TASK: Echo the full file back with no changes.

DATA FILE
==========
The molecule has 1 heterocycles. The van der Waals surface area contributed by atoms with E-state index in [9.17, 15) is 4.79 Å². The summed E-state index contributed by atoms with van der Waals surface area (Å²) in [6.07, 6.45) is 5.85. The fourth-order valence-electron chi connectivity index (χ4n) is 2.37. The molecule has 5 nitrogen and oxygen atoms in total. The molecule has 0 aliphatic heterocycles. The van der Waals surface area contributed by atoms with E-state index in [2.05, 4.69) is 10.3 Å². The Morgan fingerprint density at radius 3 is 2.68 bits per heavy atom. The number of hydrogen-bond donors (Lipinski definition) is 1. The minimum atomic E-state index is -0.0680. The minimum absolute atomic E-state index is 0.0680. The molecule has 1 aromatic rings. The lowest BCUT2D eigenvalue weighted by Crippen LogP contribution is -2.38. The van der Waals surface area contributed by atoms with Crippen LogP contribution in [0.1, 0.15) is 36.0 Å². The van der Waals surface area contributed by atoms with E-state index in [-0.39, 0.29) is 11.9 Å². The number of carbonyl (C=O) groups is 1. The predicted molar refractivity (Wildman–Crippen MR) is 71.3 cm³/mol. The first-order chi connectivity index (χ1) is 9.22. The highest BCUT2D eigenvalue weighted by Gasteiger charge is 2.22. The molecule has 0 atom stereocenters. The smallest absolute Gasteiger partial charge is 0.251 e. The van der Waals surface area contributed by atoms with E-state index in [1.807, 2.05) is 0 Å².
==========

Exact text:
The molecule has 1 heterocycles. The van der Waals surface area contributed by atoms with E-state index in [9.17, 15) is 4.79 Å². The summed E-state index contributed by atoms with van der Waals surface area (Å²) in [6.07, 6.45) is 5.85. The fourth-order valence-electron chi connectivity index (χ4n) is 2.37. The molecule has 5 nitrogen and oxygen atoms in total. The molecule has 0 aliphatic heterocycles. The van der Waals surface area contributed by atoms with E-state index in [2.05, 4.69) is 10.3 Å². The Morgan fingerprint density at radius 3 is 2.68 bits per heavy atom. The number of hydrogen-bond donors (Lipinski definition) is 1. The minimum atomic E-state index is -0.0680. The minimum absolute atomic E-state index is 0.0680. The molecule has 1 aromatic rings. The lowest BCUT2D eigenvalue weighted by Crippen LogP contribution is -2.38. The van der Waals surface area contributed by atoms with Crippen LogP contribution in [0.1, 0.15) is 36.0 Å². The van der Waals surface area contributed by atoms with E-state index in [-0.39, 0.29) is 11.9 Å². The number of carbonyl (C=O) groups is 1. The predicted molar refractivity (Wildman–Crippen MR) is 71.3 cm³/mol. The first-order chi connectivity index (χ1) is 9.22. The highest BCUT2D eigenvalue weighted by Gasteiger charge is 2.22. The molecule has 0 atom stereocenters. The smallest absolute Gasteiger partial charge is 0.251 e. The van der Waals surface area contributed by atoms with E-state index in [1.807, 2.05) is 0 Å².